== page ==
Wilmington Savings Fund Society, FSB v. Caesars Entertainment Corp., C.A. No. 10004-VCG (Del. Ch., Mar. 18, 2015).
This Court of Chancery decision is noteworthy for two main points that should be of interest to those engaged in corporate and commercial litigation in Delaware:
(i) the court found that a forum selection clause was not broadly worded enough, even if it were incorporated by reference, to cover the claims involved; and
(ii) this opinion serves as a useful example of how typically unsuccessful in Delaware is an argument that a case should not remain in Delaware based on forum non conveniens. The court applied the Cryo-Maid factors after declining to apply the first-filed McWane doctrine due to the two cases involved being filed close enough in time so that one was not regarded as being first-filed. The other case was filed in New York.
This case is related to the Caesars bankruptcy and there are many facts that serve as important background. But two other points in particular caught my eye: The court observes that it often is called upon to apply the law of New York in commercial disputes, so that was not a prevailing factor. Also, as part of its analysis, the court referred to the proximity of New York City and Wilmington, Delaware, and that excerpt deserves to be quoted for its masterful description:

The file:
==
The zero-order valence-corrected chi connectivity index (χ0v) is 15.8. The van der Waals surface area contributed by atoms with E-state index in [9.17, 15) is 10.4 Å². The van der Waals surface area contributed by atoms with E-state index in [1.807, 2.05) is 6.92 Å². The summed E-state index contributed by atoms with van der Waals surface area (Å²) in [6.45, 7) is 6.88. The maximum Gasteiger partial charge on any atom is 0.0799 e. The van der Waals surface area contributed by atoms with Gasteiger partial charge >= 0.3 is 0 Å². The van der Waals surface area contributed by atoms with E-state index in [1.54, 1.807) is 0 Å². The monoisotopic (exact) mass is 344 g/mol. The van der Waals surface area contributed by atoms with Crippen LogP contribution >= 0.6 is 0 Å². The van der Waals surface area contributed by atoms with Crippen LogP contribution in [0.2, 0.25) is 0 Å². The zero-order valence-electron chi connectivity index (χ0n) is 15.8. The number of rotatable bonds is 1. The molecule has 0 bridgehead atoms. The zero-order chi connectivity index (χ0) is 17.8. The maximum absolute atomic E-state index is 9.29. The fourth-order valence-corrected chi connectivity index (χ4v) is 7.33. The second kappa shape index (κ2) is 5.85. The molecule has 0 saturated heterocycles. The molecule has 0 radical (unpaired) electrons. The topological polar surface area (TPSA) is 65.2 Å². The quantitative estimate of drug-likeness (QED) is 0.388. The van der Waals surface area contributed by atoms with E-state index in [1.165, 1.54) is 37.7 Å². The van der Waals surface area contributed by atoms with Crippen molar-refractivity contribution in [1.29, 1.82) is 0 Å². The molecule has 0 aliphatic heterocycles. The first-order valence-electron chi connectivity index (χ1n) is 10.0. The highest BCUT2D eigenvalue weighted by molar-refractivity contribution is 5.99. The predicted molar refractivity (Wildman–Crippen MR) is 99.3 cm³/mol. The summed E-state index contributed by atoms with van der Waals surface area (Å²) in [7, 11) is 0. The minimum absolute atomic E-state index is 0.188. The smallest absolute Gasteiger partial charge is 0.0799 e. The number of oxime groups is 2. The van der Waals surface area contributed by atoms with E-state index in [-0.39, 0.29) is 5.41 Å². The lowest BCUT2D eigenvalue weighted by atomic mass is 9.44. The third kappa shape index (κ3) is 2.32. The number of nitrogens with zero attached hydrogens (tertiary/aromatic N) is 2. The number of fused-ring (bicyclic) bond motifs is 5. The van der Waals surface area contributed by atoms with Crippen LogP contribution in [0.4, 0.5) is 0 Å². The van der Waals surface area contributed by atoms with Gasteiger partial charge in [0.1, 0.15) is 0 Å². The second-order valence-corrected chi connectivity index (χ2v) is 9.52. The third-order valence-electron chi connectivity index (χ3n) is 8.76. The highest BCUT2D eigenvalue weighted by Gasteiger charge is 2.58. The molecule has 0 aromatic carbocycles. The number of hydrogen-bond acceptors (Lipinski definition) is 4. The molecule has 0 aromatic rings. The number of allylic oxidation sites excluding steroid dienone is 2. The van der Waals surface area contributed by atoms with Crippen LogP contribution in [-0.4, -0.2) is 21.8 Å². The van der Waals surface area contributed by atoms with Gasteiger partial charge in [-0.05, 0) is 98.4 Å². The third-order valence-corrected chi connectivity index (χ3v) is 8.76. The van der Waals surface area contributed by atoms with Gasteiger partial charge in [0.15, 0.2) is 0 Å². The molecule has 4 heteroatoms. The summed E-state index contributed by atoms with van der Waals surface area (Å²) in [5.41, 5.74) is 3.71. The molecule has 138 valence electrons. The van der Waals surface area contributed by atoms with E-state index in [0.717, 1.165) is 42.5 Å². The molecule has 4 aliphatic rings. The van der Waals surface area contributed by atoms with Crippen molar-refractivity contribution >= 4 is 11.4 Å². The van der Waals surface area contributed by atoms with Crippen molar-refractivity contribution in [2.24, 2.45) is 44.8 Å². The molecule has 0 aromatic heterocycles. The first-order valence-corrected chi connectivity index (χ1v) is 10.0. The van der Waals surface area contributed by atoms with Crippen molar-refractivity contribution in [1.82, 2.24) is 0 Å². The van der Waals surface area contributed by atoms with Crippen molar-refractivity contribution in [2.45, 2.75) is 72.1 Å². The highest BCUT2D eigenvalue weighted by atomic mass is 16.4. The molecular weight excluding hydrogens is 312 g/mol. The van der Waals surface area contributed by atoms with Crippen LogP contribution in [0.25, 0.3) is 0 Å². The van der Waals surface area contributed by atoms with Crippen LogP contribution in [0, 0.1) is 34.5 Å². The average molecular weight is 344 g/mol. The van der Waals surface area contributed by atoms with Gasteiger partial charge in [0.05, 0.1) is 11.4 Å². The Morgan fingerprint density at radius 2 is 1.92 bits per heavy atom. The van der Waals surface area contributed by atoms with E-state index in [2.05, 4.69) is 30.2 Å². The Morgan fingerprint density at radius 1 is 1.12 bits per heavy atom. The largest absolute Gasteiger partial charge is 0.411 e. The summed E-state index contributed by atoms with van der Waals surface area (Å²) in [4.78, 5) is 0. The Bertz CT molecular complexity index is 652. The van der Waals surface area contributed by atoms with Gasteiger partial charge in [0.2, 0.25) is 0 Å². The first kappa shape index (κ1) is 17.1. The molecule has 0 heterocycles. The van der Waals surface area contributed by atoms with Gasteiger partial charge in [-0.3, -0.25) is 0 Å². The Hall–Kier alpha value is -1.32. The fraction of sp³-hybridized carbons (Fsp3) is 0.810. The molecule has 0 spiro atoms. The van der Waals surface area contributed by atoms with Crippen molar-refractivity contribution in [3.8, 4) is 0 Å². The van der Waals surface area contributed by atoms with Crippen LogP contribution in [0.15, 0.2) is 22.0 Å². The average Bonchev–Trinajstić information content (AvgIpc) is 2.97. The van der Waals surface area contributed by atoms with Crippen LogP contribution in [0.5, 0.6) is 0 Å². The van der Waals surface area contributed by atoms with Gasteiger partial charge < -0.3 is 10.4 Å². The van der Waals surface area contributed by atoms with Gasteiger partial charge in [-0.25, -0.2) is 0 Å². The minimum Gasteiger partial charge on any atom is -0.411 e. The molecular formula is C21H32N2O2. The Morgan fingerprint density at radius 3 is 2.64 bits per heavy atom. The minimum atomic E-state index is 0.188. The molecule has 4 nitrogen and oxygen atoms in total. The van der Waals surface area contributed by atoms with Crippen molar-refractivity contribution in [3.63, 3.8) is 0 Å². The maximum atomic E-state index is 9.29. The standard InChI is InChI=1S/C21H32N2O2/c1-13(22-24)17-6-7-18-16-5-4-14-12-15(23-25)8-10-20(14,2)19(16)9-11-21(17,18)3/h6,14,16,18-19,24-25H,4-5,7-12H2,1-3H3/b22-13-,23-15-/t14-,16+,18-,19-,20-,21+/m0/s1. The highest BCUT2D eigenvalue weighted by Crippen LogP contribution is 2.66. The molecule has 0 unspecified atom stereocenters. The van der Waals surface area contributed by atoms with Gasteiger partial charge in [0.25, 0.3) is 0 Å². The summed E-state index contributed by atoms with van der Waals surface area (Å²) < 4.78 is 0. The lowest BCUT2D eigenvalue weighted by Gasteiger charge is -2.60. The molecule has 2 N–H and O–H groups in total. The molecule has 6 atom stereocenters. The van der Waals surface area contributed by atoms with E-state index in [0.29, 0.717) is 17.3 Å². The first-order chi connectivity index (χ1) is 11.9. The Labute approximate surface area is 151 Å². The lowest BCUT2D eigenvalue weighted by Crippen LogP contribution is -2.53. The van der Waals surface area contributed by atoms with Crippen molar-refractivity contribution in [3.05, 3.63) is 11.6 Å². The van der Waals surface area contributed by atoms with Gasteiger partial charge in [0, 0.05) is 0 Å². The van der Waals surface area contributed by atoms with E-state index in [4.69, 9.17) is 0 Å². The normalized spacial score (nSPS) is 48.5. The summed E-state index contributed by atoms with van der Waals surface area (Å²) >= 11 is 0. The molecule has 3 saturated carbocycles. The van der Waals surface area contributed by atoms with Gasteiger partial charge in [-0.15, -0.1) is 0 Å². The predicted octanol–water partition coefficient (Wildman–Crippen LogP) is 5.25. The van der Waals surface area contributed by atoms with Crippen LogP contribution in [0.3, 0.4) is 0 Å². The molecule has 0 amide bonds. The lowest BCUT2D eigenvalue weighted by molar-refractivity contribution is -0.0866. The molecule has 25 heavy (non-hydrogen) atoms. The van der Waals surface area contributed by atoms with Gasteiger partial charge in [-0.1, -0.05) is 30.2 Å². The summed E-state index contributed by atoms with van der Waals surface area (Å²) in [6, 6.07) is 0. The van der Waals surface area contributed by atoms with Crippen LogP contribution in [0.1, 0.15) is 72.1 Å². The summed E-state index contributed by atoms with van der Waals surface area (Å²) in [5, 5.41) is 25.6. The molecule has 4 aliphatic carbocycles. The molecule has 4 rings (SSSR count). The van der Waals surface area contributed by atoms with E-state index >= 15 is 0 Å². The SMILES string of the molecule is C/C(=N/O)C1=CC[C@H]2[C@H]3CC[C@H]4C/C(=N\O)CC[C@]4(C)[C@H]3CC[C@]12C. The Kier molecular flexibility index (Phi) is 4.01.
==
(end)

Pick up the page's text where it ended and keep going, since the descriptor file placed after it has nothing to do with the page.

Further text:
I take judicial notice, however, that the Courthouse in Wilmington is separated from Pennsylvania Station in Manhattan by a five-minute walk and 125 miles of shiny steel rails, which may be traversed in the comfort of the business section of an Acela train in an hour and a half. In that light, litigation in Delaware is less manifest hardship than inconvenience.